It runs the gamut but we love singular seasonal produce to drive our choices. We gained a love of French cheese living in Burgundy – La France profonde.
Do you like to cook? Any specialties?
Mary has a gift to create fine dishes like quenelles de brochet, homemade bread, pasta and gnocchi. She assigns me to simpler dishes like chicken cacciatore and profiteroles.
Any favorite travel spots?
We love to see our school friends in Burgundy and Champagne. The Beaujolais has a warmth and hospitality that recalls an earlier time. The Italian Dolomites are great to get away from wine.
Where do you live?
On Howell Mountain in Angwin, CA surrounded by vineyards.
What’s your typical day like?
Rise at 5:00 a.m. to feed the cat. I am blessed to have a diverse set of work environments including the vineyard, cellar, and meeting with customers to share wine.
What’s your perfect weekend night?
Exercise before dinner to stimulate the appetite. Enjoy an Aperitif on the deck. Take a moment to give thanks that we have not only have food on our table but that we enjoy an incredible bounty of food and wine choices in Napa and Sonoma. This area is the cradle of food and wine in America.
Are there any other things that are important to you, help define you or are just interesting to you in addition to family and business?
Mary and I were called to a winemaker’s life. It circles a full range of emotion when the exhilaration and excitement of making wine becomes a passion we can share with customers. Like all agriculture it is fraught with challenges of vineyard and vintage. The importance of vintage is not relative greatness or weakness of a single year but how vintage becomes a measure of time. Other interests include ice hockey, French History, modern jazz percussion (Antonio Sanchez), Travel to explore the history of Roman Gaul. Selection of favorite books includes Robertson Davies’ Deptford Trilogy, The Metaphysical Club by Louis Menand, and Madame Bovary by Gustave Flaubert.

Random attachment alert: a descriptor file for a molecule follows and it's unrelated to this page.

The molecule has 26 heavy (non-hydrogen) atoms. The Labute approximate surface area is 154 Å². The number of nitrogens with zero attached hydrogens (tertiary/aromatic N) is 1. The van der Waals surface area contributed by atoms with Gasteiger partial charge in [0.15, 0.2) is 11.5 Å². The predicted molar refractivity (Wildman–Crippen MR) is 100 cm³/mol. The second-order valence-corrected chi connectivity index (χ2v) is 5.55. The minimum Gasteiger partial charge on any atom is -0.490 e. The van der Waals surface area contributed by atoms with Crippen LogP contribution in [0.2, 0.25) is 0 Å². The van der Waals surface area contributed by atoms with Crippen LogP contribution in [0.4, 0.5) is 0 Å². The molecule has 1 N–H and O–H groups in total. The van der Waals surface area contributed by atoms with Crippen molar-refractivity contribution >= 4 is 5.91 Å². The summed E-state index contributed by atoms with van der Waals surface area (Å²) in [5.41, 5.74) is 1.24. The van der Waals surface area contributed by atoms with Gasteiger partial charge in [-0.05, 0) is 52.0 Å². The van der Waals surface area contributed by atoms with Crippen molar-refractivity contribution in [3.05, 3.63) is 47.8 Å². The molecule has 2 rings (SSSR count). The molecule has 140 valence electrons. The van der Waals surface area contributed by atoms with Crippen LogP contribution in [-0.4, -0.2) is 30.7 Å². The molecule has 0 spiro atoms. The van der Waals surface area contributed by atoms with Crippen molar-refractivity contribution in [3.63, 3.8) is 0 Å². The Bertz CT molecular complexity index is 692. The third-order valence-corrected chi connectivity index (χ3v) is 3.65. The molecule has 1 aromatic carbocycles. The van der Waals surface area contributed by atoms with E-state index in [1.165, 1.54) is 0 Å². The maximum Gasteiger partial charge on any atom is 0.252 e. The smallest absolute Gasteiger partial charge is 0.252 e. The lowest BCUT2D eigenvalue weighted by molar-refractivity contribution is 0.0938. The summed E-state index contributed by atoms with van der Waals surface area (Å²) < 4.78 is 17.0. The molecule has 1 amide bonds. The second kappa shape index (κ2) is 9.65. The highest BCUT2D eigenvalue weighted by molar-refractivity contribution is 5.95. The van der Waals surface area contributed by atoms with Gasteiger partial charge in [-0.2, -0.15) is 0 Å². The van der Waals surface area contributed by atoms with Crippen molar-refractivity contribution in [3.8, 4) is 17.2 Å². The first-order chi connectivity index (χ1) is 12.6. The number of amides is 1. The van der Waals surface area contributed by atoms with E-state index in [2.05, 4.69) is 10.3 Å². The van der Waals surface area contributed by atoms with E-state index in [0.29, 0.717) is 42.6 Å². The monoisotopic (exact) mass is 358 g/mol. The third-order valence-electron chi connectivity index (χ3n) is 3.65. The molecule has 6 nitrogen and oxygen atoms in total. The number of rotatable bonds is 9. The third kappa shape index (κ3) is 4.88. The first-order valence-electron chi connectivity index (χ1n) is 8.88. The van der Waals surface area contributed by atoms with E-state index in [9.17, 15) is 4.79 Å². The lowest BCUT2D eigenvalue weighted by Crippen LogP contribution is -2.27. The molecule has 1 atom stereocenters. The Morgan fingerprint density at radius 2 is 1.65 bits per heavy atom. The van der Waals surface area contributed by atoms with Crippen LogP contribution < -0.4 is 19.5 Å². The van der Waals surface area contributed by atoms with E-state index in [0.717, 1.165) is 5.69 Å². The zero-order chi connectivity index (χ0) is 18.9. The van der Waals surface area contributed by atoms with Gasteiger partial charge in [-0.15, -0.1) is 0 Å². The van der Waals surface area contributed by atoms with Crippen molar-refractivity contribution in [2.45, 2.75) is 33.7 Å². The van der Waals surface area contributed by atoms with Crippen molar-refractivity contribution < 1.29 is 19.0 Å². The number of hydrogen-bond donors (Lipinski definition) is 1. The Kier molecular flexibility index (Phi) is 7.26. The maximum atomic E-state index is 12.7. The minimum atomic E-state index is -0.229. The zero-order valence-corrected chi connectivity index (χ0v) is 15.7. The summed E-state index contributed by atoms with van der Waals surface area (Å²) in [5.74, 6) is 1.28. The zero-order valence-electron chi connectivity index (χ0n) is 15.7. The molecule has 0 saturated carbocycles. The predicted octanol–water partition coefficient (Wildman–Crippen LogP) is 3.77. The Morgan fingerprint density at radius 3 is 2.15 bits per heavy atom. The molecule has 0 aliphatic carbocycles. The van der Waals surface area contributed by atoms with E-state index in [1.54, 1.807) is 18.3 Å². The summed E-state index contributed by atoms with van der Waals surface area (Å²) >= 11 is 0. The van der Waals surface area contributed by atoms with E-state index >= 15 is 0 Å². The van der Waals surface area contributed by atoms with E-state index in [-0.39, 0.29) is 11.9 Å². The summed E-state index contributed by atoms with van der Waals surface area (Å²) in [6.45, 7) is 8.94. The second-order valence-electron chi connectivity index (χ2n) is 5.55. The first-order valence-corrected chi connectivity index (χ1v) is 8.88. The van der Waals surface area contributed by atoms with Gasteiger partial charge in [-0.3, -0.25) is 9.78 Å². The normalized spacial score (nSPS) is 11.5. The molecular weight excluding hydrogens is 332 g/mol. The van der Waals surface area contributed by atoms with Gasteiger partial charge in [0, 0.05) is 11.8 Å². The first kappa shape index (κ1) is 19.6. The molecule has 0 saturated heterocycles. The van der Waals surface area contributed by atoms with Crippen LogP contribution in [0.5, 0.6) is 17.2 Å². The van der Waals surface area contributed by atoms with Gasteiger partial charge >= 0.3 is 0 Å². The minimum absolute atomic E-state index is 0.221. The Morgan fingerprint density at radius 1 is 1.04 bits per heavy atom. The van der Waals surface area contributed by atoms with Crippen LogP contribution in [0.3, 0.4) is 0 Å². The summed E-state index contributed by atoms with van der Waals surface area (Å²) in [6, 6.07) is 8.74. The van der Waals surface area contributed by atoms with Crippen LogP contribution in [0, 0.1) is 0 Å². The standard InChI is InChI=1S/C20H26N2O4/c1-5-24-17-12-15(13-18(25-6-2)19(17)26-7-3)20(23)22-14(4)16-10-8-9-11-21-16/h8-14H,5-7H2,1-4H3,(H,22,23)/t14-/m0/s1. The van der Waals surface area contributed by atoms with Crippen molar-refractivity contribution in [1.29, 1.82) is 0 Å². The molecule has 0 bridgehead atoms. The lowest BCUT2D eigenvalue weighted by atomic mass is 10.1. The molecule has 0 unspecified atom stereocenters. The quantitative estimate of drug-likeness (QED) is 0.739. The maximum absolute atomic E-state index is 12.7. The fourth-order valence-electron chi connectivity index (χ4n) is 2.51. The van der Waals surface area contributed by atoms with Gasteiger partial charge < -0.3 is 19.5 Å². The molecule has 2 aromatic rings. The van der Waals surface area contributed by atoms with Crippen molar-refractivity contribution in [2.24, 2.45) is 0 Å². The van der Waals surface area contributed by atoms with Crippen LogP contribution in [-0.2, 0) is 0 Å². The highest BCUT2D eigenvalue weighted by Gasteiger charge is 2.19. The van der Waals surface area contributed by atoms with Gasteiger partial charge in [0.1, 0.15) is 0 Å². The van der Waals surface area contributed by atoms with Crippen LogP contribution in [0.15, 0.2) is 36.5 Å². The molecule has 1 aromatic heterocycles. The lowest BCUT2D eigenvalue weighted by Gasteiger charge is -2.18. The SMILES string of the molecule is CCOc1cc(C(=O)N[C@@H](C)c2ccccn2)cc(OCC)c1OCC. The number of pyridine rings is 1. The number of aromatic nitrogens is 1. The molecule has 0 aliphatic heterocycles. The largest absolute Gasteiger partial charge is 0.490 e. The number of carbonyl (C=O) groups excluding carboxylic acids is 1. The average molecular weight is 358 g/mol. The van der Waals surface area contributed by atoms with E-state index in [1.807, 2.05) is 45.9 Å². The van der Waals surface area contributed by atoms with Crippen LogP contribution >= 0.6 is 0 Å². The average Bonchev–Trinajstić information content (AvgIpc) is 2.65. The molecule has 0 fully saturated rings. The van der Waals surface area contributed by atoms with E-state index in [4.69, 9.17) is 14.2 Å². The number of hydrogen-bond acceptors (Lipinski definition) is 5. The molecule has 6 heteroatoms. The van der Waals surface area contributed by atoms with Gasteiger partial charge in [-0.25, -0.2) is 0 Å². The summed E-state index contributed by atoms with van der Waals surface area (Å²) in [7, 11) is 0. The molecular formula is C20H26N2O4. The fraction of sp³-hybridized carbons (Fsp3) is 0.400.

What was your first exposure to fine wine?
I took my first trip to France in high school. This was still a moment that one could enjoy the culinary traditions of post WWII France. I had a sip of 1973 Chateau L’Angelus at a bouchon in Paris. At that moment I knew what I would do for the rest of my life.
Was there a particular wine that got you hooked?
It is normal for wine enthusiasts to start with Bordeaux and Cabernet Sauvignon to understand the world of wine. We were kidnapped in Burgundy by a wine exporter who introduced us to the marvel of Burgundy at a time when the region was struggling to find customers at all appellation levels. I had the good fortune to visit and work at all the great Burgundian domaines.
What possessed you to get into the wine business?
A passion for wine and a yearning to understand how wines could be so markedly different from a limited geography like the village of Chambolle Musigny.
What do you look for in great wine and what makes it great?
Great wine is fundamentally delicious. You know you are in the presence of something special when you experience an array of complex flavors yet none is dominant in the mix. It is the wine you never want to stop smelling or tasting.
Do you speak any languages fluently?
Lily, the black cat.
Yes, Mary and I will celebrate 38 years together next month.